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SB 1437: The Strong Case, Clarifying Banks and Clark

As the reader of this article may already know, in 2018, Senate Bill (SB) 1437 narrowed the scope of who could be convicted of felony murder and allowed resentencing of those who were previously convicted of felony murder, but who would not now be convicted under the newly, more narrowly worded law.  SB 1437 also eliminated second degree murder liability based on the natural and probable consequences doctrine.

Now an eligible defendant, previously convicted of felony murder, could be resentenced to another offense that the jury found defendant had committed.  Some defendants were released on the basis of having served the time of the new sentence.

Resentencing became and is still available if defendant neither killed nor intended to kill and was not a “major participant in the underlying felony [who] acted with reckless indifference to human life.” 

While this eligibility for resentencing (under Penal Code § 1172.6, renumbered from § 1170.95 effective June 30, 2022) may seem rather straightforward and clear, it really is not, particularly in light of decisions in People v. Banks (2015) 61 Cal. 4th 788 and People v. Clark (2016) 63 Cal. 4th 522, which provided substantial new meaning to what constitutes being a major participant (Banks) and what conduct constitutes reckless indifference to human life (Clark).  Specific examples of common conduct were discussed in each case.

These two cases, Banks and Clark, brought reason to reconsider felony murder convictions with special circumstance findings prior to 2015 by the jury that defendant was a major participant and/or who acted with “reckless indifference to human life” because in 2015, and later in 2016, California law changed on what constituted such conduct.

The Christopher Strong case, on appeal to the California Supreme Court, resulted in a ruling that has been praised as resolving the split among appellate districts on whether felony-murder special-circumstance findings categorically bar resentencing under 1437.  The court in Strong said they do not.

In addition, the Supreme Court offered a new, clearer presentation of what type of conduct falls within and outside the scope of 1437 relief, describing the types of conduct that could be evaluated as “on a spectrum of culpability” as the phrase was introduced by Banks, supra, at 794, 800.  By being from the California Supreme Court, it also was binding throughout the state, as compared to other lower court rulings that were only controlling within one appellate district or another.

In 2014, a jury in Sacramento County Superior Court convicted Mr. Strong of felony murder and the jury also found true felony-murder special-circumstance allegations that he was a “major participant” who acted “with reckless disregard to human life” within the meaning of Penal Code § 190.2(d).

After SB 1437 was passed, Mr. Strong sought resentencing under SB 1437 despite the jury findings that he was a major participant and despite the jury also finding that he acted “with reckless disregard to human life” because, he argued, the jury applied a different standard for finding this than is now the law, following Banks and Clark.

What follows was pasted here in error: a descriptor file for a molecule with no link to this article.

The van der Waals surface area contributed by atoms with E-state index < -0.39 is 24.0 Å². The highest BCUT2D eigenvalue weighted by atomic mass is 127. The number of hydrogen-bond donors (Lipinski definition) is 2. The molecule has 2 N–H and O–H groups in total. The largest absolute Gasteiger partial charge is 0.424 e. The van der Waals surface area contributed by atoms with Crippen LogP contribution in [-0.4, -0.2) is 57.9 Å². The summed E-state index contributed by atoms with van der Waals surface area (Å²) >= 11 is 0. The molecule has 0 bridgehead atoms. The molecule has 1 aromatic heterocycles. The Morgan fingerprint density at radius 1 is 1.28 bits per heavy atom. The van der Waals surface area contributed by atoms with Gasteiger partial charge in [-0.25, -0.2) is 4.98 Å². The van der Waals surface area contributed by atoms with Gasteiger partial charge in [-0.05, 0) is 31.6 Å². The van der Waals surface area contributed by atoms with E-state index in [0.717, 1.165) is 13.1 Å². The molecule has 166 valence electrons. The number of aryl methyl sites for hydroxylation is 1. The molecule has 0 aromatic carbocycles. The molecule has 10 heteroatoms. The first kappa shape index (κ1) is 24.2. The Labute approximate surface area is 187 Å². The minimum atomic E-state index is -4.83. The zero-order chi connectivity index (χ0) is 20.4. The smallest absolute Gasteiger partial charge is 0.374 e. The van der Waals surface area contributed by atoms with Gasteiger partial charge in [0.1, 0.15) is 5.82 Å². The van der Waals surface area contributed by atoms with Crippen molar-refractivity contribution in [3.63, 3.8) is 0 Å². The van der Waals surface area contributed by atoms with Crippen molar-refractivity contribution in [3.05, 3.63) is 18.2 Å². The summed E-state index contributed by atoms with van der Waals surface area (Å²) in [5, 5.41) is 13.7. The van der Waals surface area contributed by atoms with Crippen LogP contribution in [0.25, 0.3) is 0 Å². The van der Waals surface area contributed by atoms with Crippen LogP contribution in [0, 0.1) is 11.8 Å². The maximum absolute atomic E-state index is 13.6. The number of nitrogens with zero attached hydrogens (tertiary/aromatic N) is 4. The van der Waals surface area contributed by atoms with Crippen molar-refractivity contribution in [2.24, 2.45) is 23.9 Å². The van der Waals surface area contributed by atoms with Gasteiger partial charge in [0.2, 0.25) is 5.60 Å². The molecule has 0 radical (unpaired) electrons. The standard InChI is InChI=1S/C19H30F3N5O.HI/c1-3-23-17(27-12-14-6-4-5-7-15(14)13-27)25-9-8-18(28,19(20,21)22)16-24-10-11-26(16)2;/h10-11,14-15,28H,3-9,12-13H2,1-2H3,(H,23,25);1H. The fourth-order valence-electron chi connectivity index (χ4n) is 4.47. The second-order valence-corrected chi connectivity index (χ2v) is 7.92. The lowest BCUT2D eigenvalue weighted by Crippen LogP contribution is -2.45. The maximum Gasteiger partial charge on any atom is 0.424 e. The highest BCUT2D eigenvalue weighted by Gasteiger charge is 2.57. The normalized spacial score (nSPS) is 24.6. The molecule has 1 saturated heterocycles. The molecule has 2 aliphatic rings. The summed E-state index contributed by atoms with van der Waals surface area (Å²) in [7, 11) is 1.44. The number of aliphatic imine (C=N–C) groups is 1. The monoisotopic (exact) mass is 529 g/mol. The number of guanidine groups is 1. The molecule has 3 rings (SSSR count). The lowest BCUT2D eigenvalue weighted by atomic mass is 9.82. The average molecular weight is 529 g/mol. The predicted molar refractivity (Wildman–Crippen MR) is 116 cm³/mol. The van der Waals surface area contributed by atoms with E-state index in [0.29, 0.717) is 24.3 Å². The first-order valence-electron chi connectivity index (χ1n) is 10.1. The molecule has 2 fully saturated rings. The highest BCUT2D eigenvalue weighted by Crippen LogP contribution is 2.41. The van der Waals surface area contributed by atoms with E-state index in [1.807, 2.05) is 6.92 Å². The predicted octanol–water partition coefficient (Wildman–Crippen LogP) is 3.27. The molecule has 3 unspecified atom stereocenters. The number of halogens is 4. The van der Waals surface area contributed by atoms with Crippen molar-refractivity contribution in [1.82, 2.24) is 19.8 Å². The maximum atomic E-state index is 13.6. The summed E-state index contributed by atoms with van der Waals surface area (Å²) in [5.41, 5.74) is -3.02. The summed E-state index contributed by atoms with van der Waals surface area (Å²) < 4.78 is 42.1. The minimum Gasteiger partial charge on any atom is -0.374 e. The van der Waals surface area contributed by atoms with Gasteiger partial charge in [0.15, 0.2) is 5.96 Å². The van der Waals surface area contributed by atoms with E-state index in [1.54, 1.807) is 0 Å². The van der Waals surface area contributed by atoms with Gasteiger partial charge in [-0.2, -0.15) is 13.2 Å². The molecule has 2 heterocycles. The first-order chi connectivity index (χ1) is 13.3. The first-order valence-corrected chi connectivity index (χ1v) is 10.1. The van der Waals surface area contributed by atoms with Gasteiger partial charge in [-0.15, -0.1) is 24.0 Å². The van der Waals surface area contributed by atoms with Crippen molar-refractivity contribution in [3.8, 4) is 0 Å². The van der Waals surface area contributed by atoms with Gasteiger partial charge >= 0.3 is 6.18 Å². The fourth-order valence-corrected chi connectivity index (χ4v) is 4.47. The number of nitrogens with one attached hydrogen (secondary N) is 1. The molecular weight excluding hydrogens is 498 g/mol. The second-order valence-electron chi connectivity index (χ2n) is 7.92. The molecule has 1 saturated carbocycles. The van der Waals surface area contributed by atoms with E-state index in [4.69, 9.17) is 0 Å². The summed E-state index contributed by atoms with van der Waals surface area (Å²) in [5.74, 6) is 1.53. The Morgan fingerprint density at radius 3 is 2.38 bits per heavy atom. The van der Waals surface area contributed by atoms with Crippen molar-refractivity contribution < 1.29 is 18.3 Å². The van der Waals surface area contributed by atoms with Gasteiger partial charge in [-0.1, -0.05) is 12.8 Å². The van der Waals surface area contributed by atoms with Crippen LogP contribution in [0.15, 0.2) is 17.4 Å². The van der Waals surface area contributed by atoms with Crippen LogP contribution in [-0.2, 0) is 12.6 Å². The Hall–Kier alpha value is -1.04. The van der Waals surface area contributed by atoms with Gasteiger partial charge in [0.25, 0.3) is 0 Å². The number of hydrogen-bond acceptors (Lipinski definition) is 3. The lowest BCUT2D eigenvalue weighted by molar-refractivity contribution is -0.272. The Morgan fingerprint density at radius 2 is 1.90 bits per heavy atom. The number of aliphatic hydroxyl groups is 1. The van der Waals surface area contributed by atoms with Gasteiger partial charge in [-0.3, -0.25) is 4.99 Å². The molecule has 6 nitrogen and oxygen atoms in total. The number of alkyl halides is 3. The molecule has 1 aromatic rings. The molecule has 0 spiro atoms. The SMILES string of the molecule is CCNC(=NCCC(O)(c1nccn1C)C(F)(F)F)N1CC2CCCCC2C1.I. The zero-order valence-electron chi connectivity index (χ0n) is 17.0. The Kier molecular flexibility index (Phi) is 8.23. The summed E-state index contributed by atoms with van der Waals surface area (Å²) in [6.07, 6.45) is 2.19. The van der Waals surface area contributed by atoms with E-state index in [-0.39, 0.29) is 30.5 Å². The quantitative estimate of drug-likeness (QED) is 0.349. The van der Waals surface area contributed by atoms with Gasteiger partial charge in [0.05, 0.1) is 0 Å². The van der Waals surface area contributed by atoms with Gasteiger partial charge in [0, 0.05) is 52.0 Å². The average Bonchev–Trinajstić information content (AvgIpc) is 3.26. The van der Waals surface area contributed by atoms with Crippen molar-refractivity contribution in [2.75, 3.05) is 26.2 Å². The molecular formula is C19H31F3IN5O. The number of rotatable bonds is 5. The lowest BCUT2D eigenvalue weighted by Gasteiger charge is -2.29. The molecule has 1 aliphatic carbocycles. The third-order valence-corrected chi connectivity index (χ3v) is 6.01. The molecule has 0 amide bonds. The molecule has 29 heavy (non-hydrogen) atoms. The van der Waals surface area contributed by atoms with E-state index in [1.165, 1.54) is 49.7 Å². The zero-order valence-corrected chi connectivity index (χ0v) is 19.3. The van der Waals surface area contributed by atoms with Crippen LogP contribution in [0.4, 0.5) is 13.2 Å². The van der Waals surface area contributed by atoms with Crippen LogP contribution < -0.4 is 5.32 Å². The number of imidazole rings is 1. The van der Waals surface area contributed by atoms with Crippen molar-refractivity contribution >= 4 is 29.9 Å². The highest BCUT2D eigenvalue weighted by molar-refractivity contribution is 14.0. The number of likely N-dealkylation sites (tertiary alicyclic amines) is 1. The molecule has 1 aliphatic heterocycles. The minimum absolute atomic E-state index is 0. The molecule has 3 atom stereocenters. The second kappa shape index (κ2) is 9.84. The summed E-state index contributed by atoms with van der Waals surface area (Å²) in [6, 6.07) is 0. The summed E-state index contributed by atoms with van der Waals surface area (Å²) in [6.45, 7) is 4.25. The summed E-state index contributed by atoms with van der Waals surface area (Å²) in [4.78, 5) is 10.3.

The trial court judge and the Second Appellate District disagreed.  The California Supreme Court reversed the trial court.  In doing so, it noted that in 2020, in In re Scroggins (2020) 9 Cal. 5th 667, the court had reached a similar conclusion, although Mr. Scroggins reached the Supreme Court via a habeas corpus petition on the same issue.

It is good to know a bit of the Christopher Strong case first, before immersing into the reasoning that the California Supreme Court offered.  In 2007, Mr. Strong and an accomplice attempted to rob a local drug dealer in his home.  During the robbery, Strong’s accomplice shot a friend of the drug dealer and the friend’s infant son.  In 2014, a jury convicted Strong of first-degree murder with multiple-murder and felon-murder special circumstances.  Strong was then sentenced to two terms of life without the possibility of parole plus an additional 36 years.

Strong was sentenced to life without the possibility of parole because the jury found true that Strong was a “major participant” in the underlying felony.  A “major participant” in such a felony murder is also eligible for the death penalty, but this was not Strong’s sentence.

Turning to how the Supreme Court found special-circumstance findings not to be a categorical bar, the Court explained that issue preclusion, also known as collateral estoppel, really does not apply here because the requirements for its application is that it “comports with fairness and sound public policy.” Vandenberg v. Superior Court (1999) 21 Cal. 4th 815, 835. 

However, as the U.S. Supreme Court explained, “[A] judicial declaration intervening between the two proceedings may so change the legal atmosphere as to render the rule of collateral estoppel inapplicable.”  Commissioner v. Sunner (1948) 333 U.S. 591, 600.  The California Supreme Court then held that Banks and Clark “represent the sort of significant change that has traditionally been though to warrant reexamination of an earlier-litigated issue.” 

Therefore, collateral estoppel cannot apply and such prior special circumstance findings thankfully had the right to be reexamined under Banks and Clark.

For more information about SB 1437 resentencing, please click on the following articles:
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